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Sundance Review: 'Life After Beth' Starring Aubrey Plaza and Dane DeHaan

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Life After Beth

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It seems like so long ago that zombie movies were cool, but eventually the market became so flooded with the undead that they became as stale as their rotted flesh. That's led to a number of twists on the zombie genre designed to give it a fresh look; make them funny (thank you Shaun of the Dead), make them romantic parodies (lookin' at you Warm Bodies), make them something other than scary flesh-eaters. And already we've seen so many of these films that the update is in dire need of an update, best evidenced by Life After Beth, an indistinguishable and messy zombie comedy with a lot of talent but not a lot of laughs.

Written and directed by Jeff Baena, co-writer of David O. Russell's wonky I Heart Huckabees, Life After Beth is just as scattered tonally, and doesn't seem to have a clear point to make about relationships. An ominous shot of a girl hiking through the woods introduces us very briefly to Beth (Aubrey Plaza), who had just recently dumped her ex-boyfriend Zach (Dane DeHaan) to "see other people". When she dies suddenly under mysterious circumstances, Zach is understandably broken up and reaches out for any connection to her he can find. That means spending a lot of time with her parents (John C. Reilly and Molly Shannon), and pining for a second chance to do things over.

Miraculously, he gets his wish when Beth shows up at her home with zero recollection of anything that had happened. She doesn't remember the break-up or any of the problems that led up to it; all she recalls are the happy times. At first Zach comes to believe she's a zombie, but is unable to convince Beth's parents who want to act as if their daughter's return is perfectly normal. Eventually Zach just decides to go with it and take this opportunity to fix their relationship. It's like a really screwed up version of The Vow as they go out to their favorite spots and even have sex (ewwwww), while her fractured memory continues to deteriorate. But when she starts to decompose and give in to fits of rage, not even Zach is able to ignore it for long.

Ostensibly about our need to hold on to an ugly but comfortable past rather than moving on to something new, the Baena never takes this idea seriously enough for it to hold any significance. Nor is there any consistency to Zach's reaction to Beth's return. At first shocked and a little horrified, he goes in a flash to loving her again, only to fall out of love just as quickly. As he attempts to move on with an old acquaintance (Anna Kendrick), Zach just looks like a jerk, and a wish-washy one at that. No wonder Beth dumped him in the first place.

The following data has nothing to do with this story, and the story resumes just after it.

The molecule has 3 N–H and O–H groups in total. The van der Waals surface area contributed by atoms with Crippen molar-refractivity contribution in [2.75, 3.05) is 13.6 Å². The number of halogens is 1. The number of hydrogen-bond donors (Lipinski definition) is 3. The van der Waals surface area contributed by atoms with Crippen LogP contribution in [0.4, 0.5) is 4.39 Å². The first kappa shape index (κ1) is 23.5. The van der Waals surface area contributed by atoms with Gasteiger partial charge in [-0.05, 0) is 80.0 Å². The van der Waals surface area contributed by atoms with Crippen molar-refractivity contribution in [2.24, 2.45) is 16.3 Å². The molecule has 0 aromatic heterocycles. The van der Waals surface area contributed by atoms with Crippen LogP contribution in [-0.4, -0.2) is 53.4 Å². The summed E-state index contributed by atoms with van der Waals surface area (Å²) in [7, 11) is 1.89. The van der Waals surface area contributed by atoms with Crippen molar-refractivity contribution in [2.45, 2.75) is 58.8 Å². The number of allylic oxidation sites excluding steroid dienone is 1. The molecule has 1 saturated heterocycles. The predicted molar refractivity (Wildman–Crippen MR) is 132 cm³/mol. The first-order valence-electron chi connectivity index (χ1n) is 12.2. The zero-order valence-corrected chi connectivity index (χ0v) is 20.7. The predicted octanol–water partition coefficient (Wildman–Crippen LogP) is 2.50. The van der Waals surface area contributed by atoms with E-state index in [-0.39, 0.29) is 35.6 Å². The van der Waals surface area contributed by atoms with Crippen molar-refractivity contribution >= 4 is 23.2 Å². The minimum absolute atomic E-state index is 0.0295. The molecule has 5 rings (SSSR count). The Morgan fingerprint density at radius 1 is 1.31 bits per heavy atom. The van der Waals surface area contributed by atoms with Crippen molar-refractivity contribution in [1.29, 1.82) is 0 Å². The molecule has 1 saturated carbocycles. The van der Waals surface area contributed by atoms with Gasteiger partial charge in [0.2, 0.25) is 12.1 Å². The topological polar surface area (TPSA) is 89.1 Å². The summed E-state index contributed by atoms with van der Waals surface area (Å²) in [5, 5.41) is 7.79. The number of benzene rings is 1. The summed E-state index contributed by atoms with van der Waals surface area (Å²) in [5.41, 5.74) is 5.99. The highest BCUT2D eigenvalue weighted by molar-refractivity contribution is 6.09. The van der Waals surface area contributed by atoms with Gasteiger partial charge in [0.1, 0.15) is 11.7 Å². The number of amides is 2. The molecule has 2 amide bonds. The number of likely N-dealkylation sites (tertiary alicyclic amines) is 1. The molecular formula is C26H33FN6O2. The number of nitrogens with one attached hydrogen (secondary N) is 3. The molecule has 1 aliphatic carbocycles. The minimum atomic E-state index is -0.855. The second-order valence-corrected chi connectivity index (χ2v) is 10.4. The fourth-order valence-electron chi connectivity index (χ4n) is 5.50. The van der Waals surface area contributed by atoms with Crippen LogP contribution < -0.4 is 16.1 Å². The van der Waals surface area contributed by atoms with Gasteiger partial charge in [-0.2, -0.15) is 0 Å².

With a supporting cast that also includes Paul Reiser and Cheryl Hines, there a number of funny comic touches, but laughs never come consistently. The best gags come as Beth begins to exhibit zombie behavior for the first time, subtly snapping her jaws and growing more feral. The film makes the most out of zombie indestructibility, and sight gags involving a car and a giant weight strapped to Beth's back are truly inspired. It's unclear whether we're supposed to take this zombie threat (yes there are other undead walking around) seriously or just brush it off as genre silliness. If Baena wants us to take something meaningful from this story it's not readily apparent.

Safety Not Guaranteed offered a small glimpse of the sweeter side of Aubrey Plaza, but we see it fully on display here. She actually gets to cover the entire spectrum as Beth goes from Zach's excitable lover to drenched in blood and screaming at the top of her lungs in anger, confusion, and ultimately hunger. DeHaan is perhaps too cerebral of an actor for a role that requires him to be lighter on his feet comedically, and we get some solid work from the reliable John C. Reilly. Life After Beth doesn't compare to the best the zom-com genre has to offer, but nor is it the absolute worst. It lies somewhere in the unimpressive middle, and maybe it's time for other movies such as this to stay buried for awhile.

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